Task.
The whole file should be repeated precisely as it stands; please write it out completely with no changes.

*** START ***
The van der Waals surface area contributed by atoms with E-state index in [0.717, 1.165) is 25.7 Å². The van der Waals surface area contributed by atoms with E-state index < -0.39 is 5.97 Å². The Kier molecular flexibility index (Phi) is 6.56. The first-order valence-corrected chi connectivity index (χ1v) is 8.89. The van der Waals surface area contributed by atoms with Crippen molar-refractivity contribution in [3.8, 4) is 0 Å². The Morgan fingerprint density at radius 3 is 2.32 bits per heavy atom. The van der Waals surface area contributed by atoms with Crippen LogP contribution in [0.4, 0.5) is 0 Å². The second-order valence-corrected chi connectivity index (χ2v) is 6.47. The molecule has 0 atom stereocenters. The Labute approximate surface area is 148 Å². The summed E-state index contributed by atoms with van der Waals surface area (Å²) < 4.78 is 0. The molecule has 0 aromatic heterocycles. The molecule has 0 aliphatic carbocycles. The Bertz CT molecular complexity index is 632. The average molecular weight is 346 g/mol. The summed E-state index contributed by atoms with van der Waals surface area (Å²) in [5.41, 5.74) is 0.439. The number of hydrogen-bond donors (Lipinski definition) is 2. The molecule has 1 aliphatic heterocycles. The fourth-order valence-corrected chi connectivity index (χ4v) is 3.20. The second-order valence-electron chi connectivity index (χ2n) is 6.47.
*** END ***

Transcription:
The van der Waals surface area contributed by atoms with E-state index in [0.717, 1.165) is 25.7 Å². The van der Waals surface area contributed by atoms with E-state index < -0.39 is 5.97 Å². The Kier molecular flexibility index (Phi) is 6.56. The first-order valence-corrected chi connectivity index (χ1v) is 8.89. The van der Waals surface area contributed by atoms with Crippen molar-refractivity contribution in [3.8, 4) is 0 Å². The Morgan fingerprint density at radius 3 is 2.32 bits per heavy atom. The van der Waals surface area contributed by atoms with Crippen LogP contribution in [0.4, 0.5) is 0 Å². The second-order valence-corrected chi connectivity index (χ2v) is 6.47. The molecule has 0 atom stereocenters. The Labute approximate surface area is 148 Å². The summed E-state index contributed by atoms with van der Waals surface area (Å²) < 4.78 is 0. The molecule has 0 aromatic heterocycles. The molecule has 0 aliphatic carbocycles. The Bertz CT molecular complexity index is 632. The average molecular weight is 346 g/mol. The summed E-state index contributed by atoms with van der Waals surface area (Å²) in [5.41, 5.74) is 0.439. The number of hydrogen-bond donors (Lipinski definition) is 2. The molecule has 1 aliphatic heterocycles. The fourth-order valence-corrected chi connectivity index (χ4v) is 3.20. The second-order valence-electron chi connectivity index (χ2n) is 6.47.